She followed me to the kitchen and I put the kettle on. It boiled loudly while we made conversation about the house, the local area. She was behaving herself now. I’d managed to activate her ingrained social nicety. She produced cheerful chatter, although her voice sounded a little heavy – nasal. Her eyes darted around the kitchen, eyes lingering here and there. Probably trying to find her childhood kitchen under our piles of mess.
I asked her what that vortex had been for, and how did it get there. In response, she gave me a look that suggested it was a grotesque thing to ask. As if I’d said, “Would you like to eat a bowl of uncooked rat meat?” No response. I started to look around for something else to talk about and was saved by the baby toddling in. The teenage girl – I think she said her name was Gwen – grabbed the opportunity to talk to someone else. She told the baby she was cute, that she liked her cardigan. Was the girl’s name Gwen? Or Gren? She may have said “Gren”, but who would be called “Gren”?
When she came back to the hall to leave, she apologised about the wood panelling. I chose not to tell her that I was grateful – that she’d made it easier for me to justify removing the lot of it.
Out she went, and I hurried into the living room to make a face at Luke, to marvel at what had just happened, to react, share the relief that it was over. Except it wasn’t over. Out of the window I saw her walk across the drive, and in her arms was my baby, my little girl, bowling-ball round head with hair the colour of sand, hand knitted cardigan made by her great aunty.
I ran out to them screaming
“Oi! Give her back, give my daughter back!”
“This is my daughter!”
“Don’t be stupid, give her back now!”
“I assure you, this is my baby.” Smug coolness. Bloody infuriating. The urge to grab and push her reverberated in my shoulders. If I were to yank the baby out of her arms, what would happen?
She put her cardboard box on the roof of her car – a manky old Volkswagen Beetle, (of course she’d have a ridiculous car like that. So cool, so iconic, so impractical) and she opened the driver’s door.
“You really think you’re getting in that car with my baby? You don’t even have a car-seat. Can we stop this? This is so horrible for me; you can’t possibly understand. Give me back my baby. You’re really going to pile this on top of me as well, along with everything else? You’ve no idea. If I had a way to make you understand, to really show you what it’s like, I wouldn’t even do that to you, I wouldn’t inflict it, even on you, I can’t stand another second of this bullshit, give me my baby back right now!” I felt the pressure in my throat of a scream ready to burst out, to break through my voice box and roar at full volume. Another second and it would have.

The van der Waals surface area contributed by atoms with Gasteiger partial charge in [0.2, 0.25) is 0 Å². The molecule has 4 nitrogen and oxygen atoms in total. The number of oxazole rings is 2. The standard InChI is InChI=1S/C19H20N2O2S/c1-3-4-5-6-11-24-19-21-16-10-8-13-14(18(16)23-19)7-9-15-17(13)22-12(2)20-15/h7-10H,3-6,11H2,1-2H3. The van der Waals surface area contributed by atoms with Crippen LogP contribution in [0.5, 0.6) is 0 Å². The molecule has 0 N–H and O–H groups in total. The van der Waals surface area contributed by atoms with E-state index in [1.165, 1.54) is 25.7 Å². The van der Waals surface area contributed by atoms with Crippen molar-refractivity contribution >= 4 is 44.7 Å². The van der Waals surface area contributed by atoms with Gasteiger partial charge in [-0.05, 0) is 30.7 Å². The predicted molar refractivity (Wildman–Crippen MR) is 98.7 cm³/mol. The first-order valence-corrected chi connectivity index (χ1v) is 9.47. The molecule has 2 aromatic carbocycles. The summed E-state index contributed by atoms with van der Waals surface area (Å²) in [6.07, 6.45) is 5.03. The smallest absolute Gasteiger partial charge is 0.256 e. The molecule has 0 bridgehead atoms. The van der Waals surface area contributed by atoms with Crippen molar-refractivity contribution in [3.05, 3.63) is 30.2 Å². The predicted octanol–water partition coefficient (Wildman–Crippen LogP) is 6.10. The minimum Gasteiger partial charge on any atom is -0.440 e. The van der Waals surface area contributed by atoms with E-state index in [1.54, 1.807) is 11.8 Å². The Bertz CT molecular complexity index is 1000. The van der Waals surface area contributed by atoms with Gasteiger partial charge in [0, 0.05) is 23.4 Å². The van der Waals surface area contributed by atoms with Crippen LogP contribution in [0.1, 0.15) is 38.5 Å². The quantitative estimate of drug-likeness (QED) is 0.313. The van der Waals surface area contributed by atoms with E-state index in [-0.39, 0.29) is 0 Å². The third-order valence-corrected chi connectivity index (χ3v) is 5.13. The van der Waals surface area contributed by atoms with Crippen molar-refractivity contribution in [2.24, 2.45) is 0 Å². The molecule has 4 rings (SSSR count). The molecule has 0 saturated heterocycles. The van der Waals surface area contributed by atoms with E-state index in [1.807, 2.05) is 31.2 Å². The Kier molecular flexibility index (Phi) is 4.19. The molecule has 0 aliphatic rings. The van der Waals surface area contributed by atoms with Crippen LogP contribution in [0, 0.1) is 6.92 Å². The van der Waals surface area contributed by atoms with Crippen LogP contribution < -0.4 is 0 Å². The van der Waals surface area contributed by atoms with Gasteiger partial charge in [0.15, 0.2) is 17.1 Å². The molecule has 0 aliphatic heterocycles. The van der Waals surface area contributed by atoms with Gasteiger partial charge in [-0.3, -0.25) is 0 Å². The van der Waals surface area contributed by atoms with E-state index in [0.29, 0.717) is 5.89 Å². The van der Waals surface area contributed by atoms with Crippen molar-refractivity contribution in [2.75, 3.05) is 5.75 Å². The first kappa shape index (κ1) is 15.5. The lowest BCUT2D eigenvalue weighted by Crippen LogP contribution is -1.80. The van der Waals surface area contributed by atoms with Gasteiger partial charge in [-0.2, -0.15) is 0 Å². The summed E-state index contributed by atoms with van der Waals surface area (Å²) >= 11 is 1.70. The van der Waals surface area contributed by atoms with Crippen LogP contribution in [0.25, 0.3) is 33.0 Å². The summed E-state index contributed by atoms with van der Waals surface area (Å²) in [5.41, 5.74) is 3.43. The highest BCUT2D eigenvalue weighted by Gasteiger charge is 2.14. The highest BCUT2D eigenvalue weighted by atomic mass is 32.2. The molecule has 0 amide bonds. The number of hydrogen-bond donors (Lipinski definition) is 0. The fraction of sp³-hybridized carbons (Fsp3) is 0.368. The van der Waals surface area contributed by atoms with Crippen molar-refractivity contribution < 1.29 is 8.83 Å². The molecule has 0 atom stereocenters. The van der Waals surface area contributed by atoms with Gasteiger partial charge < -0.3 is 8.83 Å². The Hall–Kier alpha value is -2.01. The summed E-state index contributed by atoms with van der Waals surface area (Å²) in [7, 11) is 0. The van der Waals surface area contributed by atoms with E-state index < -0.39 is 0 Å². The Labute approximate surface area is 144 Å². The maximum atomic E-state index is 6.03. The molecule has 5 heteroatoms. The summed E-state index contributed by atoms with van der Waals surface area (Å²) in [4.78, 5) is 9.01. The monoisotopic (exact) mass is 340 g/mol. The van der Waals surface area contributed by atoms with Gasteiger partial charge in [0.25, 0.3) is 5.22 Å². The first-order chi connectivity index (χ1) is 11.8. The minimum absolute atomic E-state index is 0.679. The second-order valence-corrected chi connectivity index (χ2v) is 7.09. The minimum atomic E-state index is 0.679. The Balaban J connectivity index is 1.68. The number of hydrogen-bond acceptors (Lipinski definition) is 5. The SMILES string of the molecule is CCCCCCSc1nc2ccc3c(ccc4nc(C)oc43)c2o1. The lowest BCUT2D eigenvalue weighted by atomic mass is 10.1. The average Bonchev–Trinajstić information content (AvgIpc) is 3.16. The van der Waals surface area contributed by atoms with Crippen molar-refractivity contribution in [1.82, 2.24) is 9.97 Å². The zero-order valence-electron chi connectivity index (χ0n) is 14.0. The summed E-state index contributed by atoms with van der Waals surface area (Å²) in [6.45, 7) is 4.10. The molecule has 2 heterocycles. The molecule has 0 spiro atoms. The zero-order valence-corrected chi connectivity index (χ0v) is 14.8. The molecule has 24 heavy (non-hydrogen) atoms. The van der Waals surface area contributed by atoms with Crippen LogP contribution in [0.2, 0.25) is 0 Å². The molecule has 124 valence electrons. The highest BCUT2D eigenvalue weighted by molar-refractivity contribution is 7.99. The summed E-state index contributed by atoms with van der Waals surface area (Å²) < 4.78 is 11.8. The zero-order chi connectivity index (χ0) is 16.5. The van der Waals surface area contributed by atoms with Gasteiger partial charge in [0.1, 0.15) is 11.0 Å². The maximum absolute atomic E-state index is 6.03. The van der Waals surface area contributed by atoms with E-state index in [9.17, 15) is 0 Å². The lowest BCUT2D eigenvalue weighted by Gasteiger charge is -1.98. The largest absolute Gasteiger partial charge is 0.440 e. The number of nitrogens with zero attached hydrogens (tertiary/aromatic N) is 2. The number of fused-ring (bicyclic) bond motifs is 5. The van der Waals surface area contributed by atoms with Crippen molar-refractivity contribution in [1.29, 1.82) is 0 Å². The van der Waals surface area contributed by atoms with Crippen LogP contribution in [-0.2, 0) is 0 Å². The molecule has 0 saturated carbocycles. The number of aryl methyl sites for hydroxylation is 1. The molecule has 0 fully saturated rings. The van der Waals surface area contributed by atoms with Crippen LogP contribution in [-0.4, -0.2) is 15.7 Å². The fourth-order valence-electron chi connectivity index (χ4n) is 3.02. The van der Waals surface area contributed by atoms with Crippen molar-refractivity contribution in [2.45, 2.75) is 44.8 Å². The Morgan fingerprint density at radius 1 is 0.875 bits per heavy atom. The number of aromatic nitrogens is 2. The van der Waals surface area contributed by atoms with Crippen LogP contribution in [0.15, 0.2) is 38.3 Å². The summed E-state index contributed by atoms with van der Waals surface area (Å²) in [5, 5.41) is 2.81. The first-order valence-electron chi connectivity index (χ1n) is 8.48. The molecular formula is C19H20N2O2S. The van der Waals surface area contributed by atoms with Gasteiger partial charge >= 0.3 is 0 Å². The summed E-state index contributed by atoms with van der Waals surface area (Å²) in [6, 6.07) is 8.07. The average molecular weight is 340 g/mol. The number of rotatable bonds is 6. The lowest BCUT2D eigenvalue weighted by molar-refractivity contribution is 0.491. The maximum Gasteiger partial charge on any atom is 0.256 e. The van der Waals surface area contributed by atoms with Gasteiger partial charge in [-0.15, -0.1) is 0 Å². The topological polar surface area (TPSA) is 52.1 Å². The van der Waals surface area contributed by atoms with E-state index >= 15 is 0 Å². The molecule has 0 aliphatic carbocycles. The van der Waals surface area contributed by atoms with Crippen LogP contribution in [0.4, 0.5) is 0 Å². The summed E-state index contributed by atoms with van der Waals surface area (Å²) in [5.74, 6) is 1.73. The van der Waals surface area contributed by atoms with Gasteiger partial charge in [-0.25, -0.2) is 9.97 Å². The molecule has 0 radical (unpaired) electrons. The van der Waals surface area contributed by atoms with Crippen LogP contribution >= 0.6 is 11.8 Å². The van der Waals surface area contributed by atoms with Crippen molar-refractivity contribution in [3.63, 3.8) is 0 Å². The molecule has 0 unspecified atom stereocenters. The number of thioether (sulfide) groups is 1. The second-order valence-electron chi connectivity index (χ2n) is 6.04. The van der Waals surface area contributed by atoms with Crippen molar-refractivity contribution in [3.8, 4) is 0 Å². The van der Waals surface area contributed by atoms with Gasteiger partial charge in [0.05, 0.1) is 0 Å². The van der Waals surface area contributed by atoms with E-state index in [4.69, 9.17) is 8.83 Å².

She looked up, shrugged, stepped to me and huffed with a sarcastic smirk as she handed over my child. Then she lunged into the car and reversed off the drive. The cardboard box slid around on the roof as she manoeuvred the car into the road and drove away.
“Mummy, my mamma,” said the baby, resting her heavy head on my shoulder. I hugged her tight and slowly released my breath.
I came into the house shaking my head. Sighing. What the hell just happened? “We’ve got to change the locks,” I called to Luke in the other room. He stepped out and did a double take at the baby. Scrunching his eyebrows at us.
“Yeah, she tried to take her,” I said. “She actually – ”
Then, from behind Luke’s legs toddled the baby, my baby. Again. I looked from her to the one in my arms. The same. They were exactly the same. Two of them.
So, from then on, we had twins. What on earth could we do about it?
Over time, they’ve grown quite different from each other. We’ve made a point of never mentioning who was the original. That’s another thing that people on the street don’t tend to ask me. “Which twin is the original?”
They only want to say things like, “Double trouble.” Or, “Was it buy one get one free?” “Do twins run in your family?”
“You’ve got your hands full, haven’t you?” Yes. I have indeed.
Philippa J Rice is an artist and author from Nottingham, UK. She works in a number of different mediums including comics, animation and crochet. Her book, SOPPY was a #1 New York Times Bestseller.